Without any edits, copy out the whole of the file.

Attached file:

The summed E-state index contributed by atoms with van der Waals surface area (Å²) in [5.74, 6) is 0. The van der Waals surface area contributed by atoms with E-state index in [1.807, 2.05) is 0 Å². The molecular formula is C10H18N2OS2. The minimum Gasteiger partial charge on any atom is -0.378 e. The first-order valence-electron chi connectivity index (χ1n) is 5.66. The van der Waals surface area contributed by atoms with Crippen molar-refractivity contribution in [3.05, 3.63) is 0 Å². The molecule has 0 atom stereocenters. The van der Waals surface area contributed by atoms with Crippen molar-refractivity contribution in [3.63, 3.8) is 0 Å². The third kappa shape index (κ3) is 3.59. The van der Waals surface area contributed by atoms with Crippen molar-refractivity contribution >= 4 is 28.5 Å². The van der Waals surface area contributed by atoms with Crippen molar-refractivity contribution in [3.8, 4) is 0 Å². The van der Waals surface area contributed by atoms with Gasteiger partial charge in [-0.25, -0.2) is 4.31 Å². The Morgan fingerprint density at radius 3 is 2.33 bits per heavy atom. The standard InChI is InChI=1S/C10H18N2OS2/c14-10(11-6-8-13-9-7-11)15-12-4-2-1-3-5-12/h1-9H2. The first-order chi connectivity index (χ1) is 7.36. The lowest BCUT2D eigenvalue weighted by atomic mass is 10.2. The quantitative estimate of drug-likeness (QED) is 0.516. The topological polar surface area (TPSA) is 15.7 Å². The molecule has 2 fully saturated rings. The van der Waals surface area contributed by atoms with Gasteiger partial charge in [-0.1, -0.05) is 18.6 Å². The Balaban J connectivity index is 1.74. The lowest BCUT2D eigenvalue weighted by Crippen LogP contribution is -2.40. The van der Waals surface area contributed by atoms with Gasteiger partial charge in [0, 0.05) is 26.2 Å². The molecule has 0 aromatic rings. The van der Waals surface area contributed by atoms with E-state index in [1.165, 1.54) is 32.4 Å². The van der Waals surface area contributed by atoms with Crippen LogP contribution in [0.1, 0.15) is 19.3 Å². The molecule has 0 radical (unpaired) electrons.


The summed E-state index contributed by atoms with van der Waals surface area (Å²) in [5.74, 6) is 0. The van der Waals surface area contributed by atoms with E-state index in [1.807, 2.05) is 0 Å². The molecular formula is C10H18N2OS2. The minimum Gasteiger partial charge on any atom is -0.378 e. The first-order valence-electron chi connectivity index (χ1n) is 5.66. The van der Waals surface area contributed by atoms with Crippen molar-refractivity contribution in [3.05, 3.63) is 0 Å². The molecule has 0 atom stereocenters. The van der Waals surface area contributed by atoms with Crippen molar-refractivity contribution in [3.63, 3.8) is 0 Å². The third kappa shape index (κ3) is 3.59. The van der Waals surface area contributed by atoms with Crippen molar-refractivity contribution >= 4 is 28.5 Å². The van der Waals surface area contributed by atoms with Crippen molar-refractivity contribution in [3.8, 4) is 0 Å². The van der Waals surface area contributed by atoms with Gasteiger partial charge in [-0.25, -0.2) is 4.31 Å². The Morgan fingerprint density at radius 3 is 2.33 bits per heavy atom. The standard InChI is InChI=1S/C10H18N2OS2/c14-10(11-6-8-13-9-7-11)15-12-4-2-1-3-5-12/h1-9H2. The first-order chi connectivity index (χ1) is 7.36. The lowest BCUT2D eigenvalue weighted by atomic mass is 10.2. The quantitative estimate of drug-likeness (QED) is 0.516. The topological polar surface area (TPSA) is 15.7 Å². The molecule has 2 fully saturated rings. The van der Waals surface area contributed by atoms with Gasteiger partial charge in [-0.1, -0.05) is 18.6 Å². The Balaban J connectivity index is 1.74. The lowest BCUT2D eigenvalue weighted by Crippen LogP contribution is -2.40. The van der Waals surface area contributed by atoms with Gasteiger partial charge in [0, 0.05) is 26.2 Å². The molecule has 0 aromatic rings. The van der Waals surface area contributed by atoms with E-state index in [1.165, 1.54) is 32.4 Å². The van der Waals surface area contributed by atoms with Crippen LogP contribution in [0.1, 0.15) is 19.3 Å². The molecule has 0 radical (unpaired) electrons.